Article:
TRANSGENDERISM occupies an outsize place in our political geography, its growth as an issue far outstripping the speed with which society accommodated gay people or gay marriage.
I say ‘accommodated’ in transgenderism’s case rather than accepted. While reasonable people see the justice of gay rights and many are reconciled to gay marriage, transgenderism, which entails irreversible surgeries and drug treatments, exists in an ether of its own.
Until Vanity Fair‘s fraudulent cover of Bruce-reinvented-as-Caitlyn Jenner, aged 65 and tarted up like a glamour model 20 years younger, most people were aware of transvestism but had never heard of gender dysphoria. Since that fateful PR stunt, transgenderism – its legitimacy, desirability and ersatz humanity – has seized a place in the public square as the main sexual rights issue of the day despite the tiny number of people concerned. Acceptance of transgenderism has become a litmus test in many areas of everyday life.
Transgenderism today flaunts itself as a culture war wrecking ball. It wreaks immense and sometimes irreparable damage on vulnerable young people while the government looks the other way, though it dives nannyishly into your life in plenty of other ways. Transgender activists, following the playbook perfected by groups such as Stonewall, have bludgeoned us into submission.
Relativists have forced us to believe – or at least to avoid saying out loud that we don’t – that judgmentalism about sexual predilections is taboo. That alone makes it hard to resist transgenderism, especially when its activists are so ruthlessly focused.
Even relativism won’t persuade us to legalise all the sexual desires that exist within the fathomless human imagination whose wilder fantasies most of us prudently keep locked in the privacy of our skulls. But the motorway speed with which youth transgenderism swept past the red lights makes one wonder what practice will be next to assert its rights in a zeitgeist that preaches freedom from restraint regardless of the elephant traps.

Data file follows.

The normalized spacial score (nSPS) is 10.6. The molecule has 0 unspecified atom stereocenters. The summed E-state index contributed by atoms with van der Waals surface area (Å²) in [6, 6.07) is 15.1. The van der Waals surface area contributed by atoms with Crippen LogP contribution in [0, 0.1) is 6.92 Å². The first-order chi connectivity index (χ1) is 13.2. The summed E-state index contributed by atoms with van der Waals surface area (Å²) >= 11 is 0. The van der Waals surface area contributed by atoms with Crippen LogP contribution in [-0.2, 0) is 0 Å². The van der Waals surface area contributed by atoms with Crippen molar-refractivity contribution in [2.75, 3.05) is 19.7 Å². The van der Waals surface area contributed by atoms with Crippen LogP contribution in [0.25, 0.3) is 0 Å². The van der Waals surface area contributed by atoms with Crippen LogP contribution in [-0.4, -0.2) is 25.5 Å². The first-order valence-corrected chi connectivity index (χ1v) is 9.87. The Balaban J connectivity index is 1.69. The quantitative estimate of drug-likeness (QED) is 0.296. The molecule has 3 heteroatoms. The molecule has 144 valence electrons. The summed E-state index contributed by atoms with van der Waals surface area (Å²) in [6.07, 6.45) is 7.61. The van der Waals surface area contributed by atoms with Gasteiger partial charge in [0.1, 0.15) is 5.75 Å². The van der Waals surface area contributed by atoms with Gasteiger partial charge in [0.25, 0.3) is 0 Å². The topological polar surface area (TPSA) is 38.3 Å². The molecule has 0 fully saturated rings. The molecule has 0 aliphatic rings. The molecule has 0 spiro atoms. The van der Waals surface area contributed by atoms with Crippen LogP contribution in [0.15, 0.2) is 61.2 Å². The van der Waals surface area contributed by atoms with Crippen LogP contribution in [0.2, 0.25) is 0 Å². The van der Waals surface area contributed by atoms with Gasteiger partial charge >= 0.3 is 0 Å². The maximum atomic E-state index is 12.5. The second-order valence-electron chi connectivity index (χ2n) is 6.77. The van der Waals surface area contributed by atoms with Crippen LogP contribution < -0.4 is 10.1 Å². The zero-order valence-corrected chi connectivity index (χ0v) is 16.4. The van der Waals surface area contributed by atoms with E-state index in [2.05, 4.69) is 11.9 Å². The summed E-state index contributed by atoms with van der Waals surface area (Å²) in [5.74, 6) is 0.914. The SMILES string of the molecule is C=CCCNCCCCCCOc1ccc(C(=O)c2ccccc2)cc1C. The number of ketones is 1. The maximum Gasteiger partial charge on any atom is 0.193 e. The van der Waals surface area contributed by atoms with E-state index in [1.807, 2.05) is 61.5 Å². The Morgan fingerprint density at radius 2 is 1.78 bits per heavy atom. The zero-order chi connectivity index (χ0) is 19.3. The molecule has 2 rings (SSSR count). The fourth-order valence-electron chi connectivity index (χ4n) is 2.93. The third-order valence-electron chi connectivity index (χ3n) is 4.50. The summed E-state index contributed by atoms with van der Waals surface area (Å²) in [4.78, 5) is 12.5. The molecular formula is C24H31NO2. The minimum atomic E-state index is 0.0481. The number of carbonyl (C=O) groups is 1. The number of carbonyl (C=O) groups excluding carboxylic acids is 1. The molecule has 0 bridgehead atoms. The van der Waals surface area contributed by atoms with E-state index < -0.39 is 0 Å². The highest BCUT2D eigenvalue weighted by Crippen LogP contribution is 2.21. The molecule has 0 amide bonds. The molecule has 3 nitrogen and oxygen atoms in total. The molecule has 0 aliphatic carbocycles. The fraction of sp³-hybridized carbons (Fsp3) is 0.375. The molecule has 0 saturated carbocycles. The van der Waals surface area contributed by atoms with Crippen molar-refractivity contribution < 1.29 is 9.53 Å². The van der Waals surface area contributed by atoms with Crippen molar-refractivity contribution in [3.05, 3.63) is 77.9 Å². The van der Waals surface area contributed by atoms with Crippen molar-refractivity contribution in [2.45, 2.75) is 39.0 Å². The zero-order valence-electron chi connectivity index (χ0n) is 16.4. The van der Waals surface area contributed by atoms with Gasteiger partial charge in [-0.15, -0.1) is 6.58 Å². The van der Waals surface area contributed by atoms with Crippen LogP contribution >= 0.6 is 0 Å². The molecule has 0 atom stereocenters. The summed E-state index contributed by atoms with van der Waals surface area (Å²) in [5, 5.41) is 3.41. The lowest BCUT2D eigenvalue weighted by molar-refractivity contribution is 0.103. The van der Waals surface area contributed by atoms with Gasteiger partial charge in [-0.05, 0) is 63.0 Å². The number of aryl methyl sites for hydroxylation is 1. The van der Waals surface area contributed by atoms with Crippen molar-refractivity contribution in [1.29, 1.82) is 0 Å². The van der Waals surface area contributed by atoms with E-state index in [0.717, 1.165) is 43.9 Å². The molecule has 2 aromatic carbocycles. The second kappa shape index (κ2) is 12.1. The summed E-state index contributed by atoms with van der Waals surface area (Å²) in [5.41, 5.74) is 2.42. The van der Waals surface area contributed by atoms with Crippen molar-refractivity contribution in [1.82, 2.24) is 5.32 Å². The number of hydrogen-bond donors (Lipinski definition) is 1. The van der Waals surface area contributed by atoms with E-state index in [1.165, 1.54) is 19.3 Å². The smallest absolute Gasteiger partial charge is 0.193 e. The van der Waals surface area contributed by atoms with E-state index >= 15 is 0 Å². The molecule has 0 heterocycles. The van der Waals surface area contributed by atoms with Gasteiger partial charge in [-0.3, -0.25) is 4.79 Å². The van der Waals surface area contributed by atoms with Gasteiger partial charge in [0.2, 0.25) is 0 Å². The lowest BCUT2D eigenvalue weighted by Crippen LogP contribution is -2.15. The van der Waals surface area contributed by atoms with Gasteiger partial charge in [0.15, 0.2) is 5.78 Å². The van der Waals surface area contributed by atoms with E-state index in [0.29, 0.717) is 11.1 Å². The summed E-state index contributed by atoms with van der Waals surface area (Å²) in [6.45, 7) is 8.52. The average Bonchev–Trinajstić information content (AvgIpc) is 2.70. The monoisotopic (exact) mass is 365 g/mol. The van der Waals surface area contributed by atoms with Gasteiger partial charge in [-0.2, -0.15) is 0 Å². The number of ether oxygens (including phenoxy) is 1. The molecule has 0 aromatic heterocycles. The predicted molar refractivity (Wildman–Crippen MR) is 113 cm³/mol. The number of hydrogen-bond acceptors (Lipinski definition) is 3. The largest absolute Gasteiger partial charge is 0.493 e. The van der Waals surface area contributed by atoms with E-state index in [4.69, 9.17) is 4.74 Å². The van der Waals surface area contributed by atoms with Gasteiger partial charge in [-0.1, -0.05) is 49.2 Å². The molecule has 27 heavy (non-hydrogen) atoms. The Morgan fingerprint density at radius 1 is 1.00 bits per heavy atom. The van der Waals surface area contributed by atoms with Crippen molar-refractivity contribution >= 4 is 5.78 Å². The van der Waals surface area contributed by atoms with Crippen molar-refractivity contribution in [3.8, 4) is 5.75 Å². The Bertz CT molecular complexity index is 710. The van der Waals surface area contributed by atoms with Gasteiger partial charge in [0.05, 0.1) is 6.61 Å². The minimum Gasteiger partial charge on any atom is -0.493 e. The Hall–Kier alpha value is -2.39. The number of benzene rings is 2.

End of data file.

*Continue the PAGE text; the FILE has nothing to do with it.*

Transgenderism is rife with dangers that other writers at The Conservative Woman have described, concentrating on their disastrous effect on children and teenagers. Scandalously. nothing is done to try to shield the young who may be deluding themselves. The pressure we hear about is all the other way, to indulge transitional experiments.
And it is experimental. No one knows for sure what will be the long-term effects on boys and girls who step into transgenderism at an age when they are emotionally and mentally incapable of understanding that they are radically changing themselves for all the long decades of their future.
Transgendered people have published horror stories about the effects of their surgeries and their regrets. One transgendered man wrote about the agonies he suffered from the continuing pubic hair growth in the urethra of his surgically constructed penis.
If Dr Mengele had done what transgender surgeons and other enablers have done, the public outcry would have been deafening. But we say nothing. In fact, we cower because we are afraid to say anything. In 2020, our liberalism has become so advanced that we have total freedom to shut up, or else.
Anyone speaking against transgenderism in the academy, the media, the entertainment industry and even the public services risks being fired for hurting feelings or creating unsafe spaces for adult transgenders who have, after all, personally elected to become what they are.
Adults have the right to change their bodies and live as members of the opposite sex with the same civic protections as everyone else. What they cannot do is demand to be treated as members of an elite that is above criticism.
We have a duty to protect children against a sexual movement supercharged by social media, peer pressure and exemption from scrutiny; it would not have happened, or not so powerfully, before modern communications put eight billion of us in constant and instant touch via the internet.
We are losing touch with a tool which is vital to society: the judgment which clever apostles of relativism in the Humanities dispensed with so insouciantly. It may work for them as individuals but it is not working for the rest of us.